Delicious Duo: Rack of Lamb with Goat Cheese Custards

   By ChefErin  Sep 01, 2010

Sometimes inspiration strikes at the most unexpected moments. That’s what happened when I was trying to develop a recipe for a Grenache for a small California winery. I had been experimenting with berry infused sauces and spicy dishes but hadn’t happened upon that "ah ha" moment I was looking for. With just a tiny bit of wine in the bottle and the afternoon drawing to a close, I decided to call it a day. I went to my refrigerator and pulled out a tiny wedge of Rollingstone Creamery’s Anise and Lavender Goat Cheese, smeared it on a cracker, took a sip of the remaining wine and - Blamo! - discovered my muse.

The next day I created this Lavender and Anise Seed Crusted Rack of Lamb with a Goat Cheese Custard. The lavender highlighted the floral qualities in the wine while the acidity of the goat cheese balanced the dryness and tannins of the wine.
Grenache on it’s own is not a common wine. It’s typically used in Rhone-style blends. If you are interested in learning more about Grenache, check out my Grapes of Grenache blog post.
As we creep toward Fall, I envision a dinner table with candles, a cozy autumn meal. I find myself craving roast meats and creamier side dishes. This recipe fits the bill. Trying pairing it with a Grenache or another Rhone-style dry red wine.
Lavender Anise Seed Rack of Lamb with Goat Cheese Custards
Serves 4
4 teaspoons dried culinary lavender
2 teaspoons anise seeds
1/4 teaspoon dried thyme
1/2 teaspoon kosher salt
1/2 teaspoon freshly ground black pepper
4 teaspoons olive oil
2 1 1/4 -1 1/2 pound racks of lamb, trimmed
Preheat oven to 400°F.
Combine all ingredients in small bowl. Smear paste over meat portion of lamb.
Place lamb, paste side up, in small roasting pan or baking sheet. Roast lamb until thermometer inserted into lamb registers 135°F for medium-rare, about 25 minutes. Transfer racks to a cutting board, lightly tent with aluminum foil and let rest 10 minutes.
Cut lamb between bones into chops and serve with Goat Cheese Custards (recipe below). 
Goat Cheese Custards
3/4 cup whole milk
1/2 cup heavy cream
3.5 ounces goat cheese
1/2 teaspoon salt
1/8 teaspoons white pepper
1/4 teaspoon garlic powder
2 large eggs
2 egg yolks
Preheat oven to 325°F.
Add milk, cream, salt, pepper and garlic powder to a heavy sauce pan. Crumble in goat cheese. Bring mixture to just a boil, stirring constantly. The goat cheese should be melted and smooth. Remove pan from heat.
Whisk the eggs and egg yolk in a medium bowl until smooth and creamy. Slowly whisk in hot milk until well combined. Strain mixture into a pitcher and then divide among 4 ramekins.
Place ramekins into a roasting pan and pour in enough boiling water to come halfway up the sides of the ramekins.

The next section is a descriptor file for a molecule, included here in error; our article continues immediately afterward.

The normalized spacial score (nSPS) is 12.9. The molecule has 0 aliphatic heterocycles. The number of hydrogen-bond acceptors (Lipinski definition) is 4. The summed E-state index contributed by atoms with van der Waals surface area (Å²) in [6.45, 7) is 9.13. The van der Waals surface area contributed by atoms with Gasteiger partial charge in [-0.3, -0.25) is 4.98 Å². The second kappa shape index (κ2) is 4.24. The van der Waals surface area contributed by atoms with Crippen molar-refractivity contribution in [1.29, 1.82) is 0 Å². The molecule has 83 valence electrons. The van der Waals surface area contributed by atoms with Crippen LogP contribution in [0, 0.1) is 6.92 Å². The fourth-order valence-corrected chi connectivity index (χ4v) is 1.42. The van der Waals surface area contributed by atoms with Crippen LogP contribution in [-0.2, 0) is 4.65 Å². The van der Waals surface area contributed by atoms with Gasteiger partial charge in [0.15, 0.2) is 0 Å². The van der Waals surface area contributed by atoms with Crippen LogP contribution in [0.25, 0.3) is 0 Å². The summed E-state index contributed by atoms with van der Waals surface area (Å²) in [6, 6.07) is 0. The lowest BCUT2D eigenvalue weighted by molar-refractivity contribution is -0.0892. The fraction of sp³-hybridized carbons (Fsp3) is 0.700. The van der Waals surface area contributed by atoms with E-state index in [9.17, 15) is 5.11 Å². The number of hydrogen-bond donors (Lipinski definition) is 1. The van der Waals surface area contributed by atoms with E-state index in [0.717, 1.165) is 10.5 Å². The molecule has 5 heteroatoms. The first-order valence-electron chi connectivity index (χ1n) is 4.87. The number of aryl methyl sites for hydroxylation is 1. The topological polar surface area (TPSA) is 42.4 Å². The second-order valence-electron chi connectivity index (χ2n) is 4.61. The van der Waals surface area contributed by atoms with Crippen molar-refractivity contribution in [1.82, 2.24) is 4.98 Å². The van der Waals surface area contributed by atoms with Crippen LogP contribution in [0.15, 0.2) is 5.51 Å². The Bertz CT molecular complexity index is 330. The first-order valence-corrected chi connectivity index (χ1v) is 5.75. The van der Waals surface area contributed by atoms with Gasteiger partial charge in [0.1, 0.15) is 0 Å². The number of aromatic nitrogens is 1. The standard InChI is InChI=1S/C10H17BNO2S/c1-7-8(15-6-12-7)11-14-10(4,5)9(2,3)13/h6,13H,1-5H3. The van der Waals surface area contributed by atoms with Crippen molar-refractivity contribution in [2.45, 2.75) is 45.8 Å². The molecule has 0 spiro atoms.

Bake custards for 25 minutes until set. (To confirm, insert a sharp knife into the center of one custard. If the knife comes out clean, the custard is cooked.) Remove from roasting pan and let cool while roasting the racks of lamb.
To turn out, run a sharp knife around the edge of the ramekin to loosen the custard. Gently invert the ramekin onto the serving plate. Custard should slide out, if not, lift one edge and use a knife to coax the custard loose.

Make a Comment

ChefErin by ChefErin | SEATTLE, WA
Oct 14, 2010

MyEmptyCanvas - Thanks for keeping an open mind. It's hard to develop recipes that everyone likes. That's why there's an audience for Rachel Ray and Martha Stewart! I can go either way depending on my mood. :-) Chef Erin

MyEmptyCanvas by MyEmptyCanvas | KOSCIUSKO, MS
Oct 07, 2010

That does not look to appetizing to me, but then again I do love trying new things and would try it if presented to me, but I wouldn't normally order it @ a restaurant or go out of my way to get those items to do @ home.

ChefErin by ChefErin | SEATTLE, WA
Sep 12, 2010

girl17 - Substituting herbs de provence would be fine. I had a chef that used to say, "the recipe is just the outline, you tell the story." Give it a try and see what you think! I'd love to hear about the results! ~ Chef Erin

girl17 by girl17 | EAGAN, MN
Sep 12, 2010

Could I use herbs de provence instead of straight lavender or would that change the flavor profile too much and offset the rest of the dish? I bought herbs de provence for 1 recipe and have never used it since!

Laura116 by Laura116 | AMHERST, NY
Sep 12, 2010

Wow this sounds fantastic. Way beyond anything I have ever tried, but I might try it!

ChefErin by ChefErin | SEATTLE, WA
Sep 01, 2010

MadHatter - Good question. I developed the recipe to pair with a specific wine so the goat cheese complemented the flavors, but you could substitute 1/2 cup grated Parmesan, if you like. Or make the custard without cheese and add a pinch or two of dried thyme. Enjoy! ~ Chef Erin

MadHatter by MadHatter | Whitestone , NY
Sep 01, 2010

is there a way to replace the goat cheese custard with another cheese custard? if so, what? i find the taste of Goat Chesse as well as blue cheese to be too strong of a taste and is unpleasant. i think its only because i don't eat cheese often, but for some reason, a lot of recipeies i see, at times, involes those 2 types of cheeses.